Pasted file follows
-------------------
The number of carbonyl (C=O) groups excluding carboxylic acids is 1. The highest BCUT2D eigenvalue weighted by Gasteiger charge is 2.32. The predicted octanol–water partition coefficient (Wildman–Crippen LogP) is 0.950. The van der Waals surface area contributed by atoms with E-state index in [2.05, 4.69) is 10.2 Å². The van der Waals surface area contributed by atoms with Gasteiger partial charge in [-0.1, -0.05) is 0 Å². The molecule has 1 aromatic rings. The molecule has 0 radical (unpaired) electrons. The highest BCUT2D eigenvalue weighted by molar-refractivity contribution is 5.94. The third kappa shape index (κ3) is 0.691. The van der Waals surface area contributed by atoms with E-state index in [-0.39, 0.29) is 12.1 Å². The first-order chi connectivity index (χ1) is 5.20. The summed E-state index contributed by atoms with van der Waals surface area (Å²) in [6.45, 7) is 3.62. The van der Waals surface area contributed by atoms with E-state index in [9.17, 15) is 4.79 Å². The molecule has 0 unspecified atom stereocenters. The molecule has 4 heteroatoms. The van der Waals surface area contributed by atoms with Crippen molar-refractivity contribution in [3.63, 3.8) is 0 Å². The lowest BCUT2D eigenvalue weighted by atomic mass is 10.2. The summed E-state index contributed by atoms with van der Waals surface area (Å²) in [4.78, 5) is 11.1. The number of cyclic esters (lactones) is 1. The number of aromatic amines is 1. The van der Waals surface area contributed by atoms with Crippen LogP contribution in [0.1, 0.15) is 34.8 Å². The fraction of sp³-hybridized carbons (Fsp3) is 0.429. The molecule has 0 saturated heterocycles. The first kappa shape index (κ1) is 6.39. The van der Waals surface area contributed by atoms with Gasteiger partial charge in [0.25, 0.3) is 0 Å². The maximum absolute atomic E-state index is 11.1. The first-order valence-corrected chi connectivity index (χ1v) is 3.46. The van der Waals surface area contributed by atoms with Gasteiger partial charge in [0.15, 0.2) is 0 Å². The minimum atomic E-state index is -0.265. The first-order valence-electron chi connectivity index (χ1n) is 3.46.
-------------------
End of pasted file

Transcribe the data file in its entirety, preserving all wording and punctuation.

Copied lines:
The number of carbonyl (C=O) groups excluding carboxylic acids is 1. The highest BCUT2D eigenvalue weighted by Gasteiger charge is 2.32. The predicted octanol–water partition coefficient (Wildman–Crippen LogP) is 0.950. The van der Waals surface area contributed by atoms with E-state index in [2.05, 4.69) is 10.2 Å². The van der Waals surface area contributed by atoms with Gasteiger partial charge in [-0.1, -0.05) is 0 Å². The molecule has 1 aromatic rings. The molecule has 0 radical (unpaired) electrons. The highest BCUT2D eigenvalue weighted by molar-refractivity contribution is 5.94. The third kappa shape index (κ3) is 0.691. The van der Waals surface area contributed by atoms with E-state index in [-0.39, 0.29) is 12.1 Å². The first-order chi connectivity index (χ1) is 5.20. The summed E-state index contributed by atoms with van der Waals surface area (Å²) in [6.45, 7) is 3.62. The van der Waals surface area contributed by atoms with E-state index in [9.17, 15) is 4.79 Å². The molecule has 0 unspecified atom stereocenters. The molecule has 4 heteroatoms. The van der Waals surface area contributed by atoms with Crippen molar-refractivity contribution in [3.63, 3.8) is 0 Å². The lowest BCUT2D eigenvalue weighted by atomic mass is 10.2. The summed E-state index contributed by atoms with van der Waals surface area (Å²) in [4.78, 5) is 11.1. The number of cyclic esters (lactones) is 1. The number of aromatic amines is 1. The van der Waals surface area contributed by atoms with Crippen LogP contribution in [0.1, 0.15) is 34.8 Å². The fraction of sp³-hybridized carbons (Fsp3) is 0.429. The molecule has 0 saturated heterocycles. The first kappa shape index (κ1) is 6.39. The van der Waals surface area contributed by atoms with Gasteiger partial charge in [0.25, 0.3) is 0 Å². The maximum absolute atomic E-state index is 11.1. The first-order valence-corrected chi connectivity index (χ1v) is 3.46. The van der Waals surface area contributed by atoms with Gasteiger partial charge in [0.15, 0.2) is 0 Å². The minimum atomic E-state index is -0.265. The first-order valence-electron chi connectivity index (χ1n) is 3.46.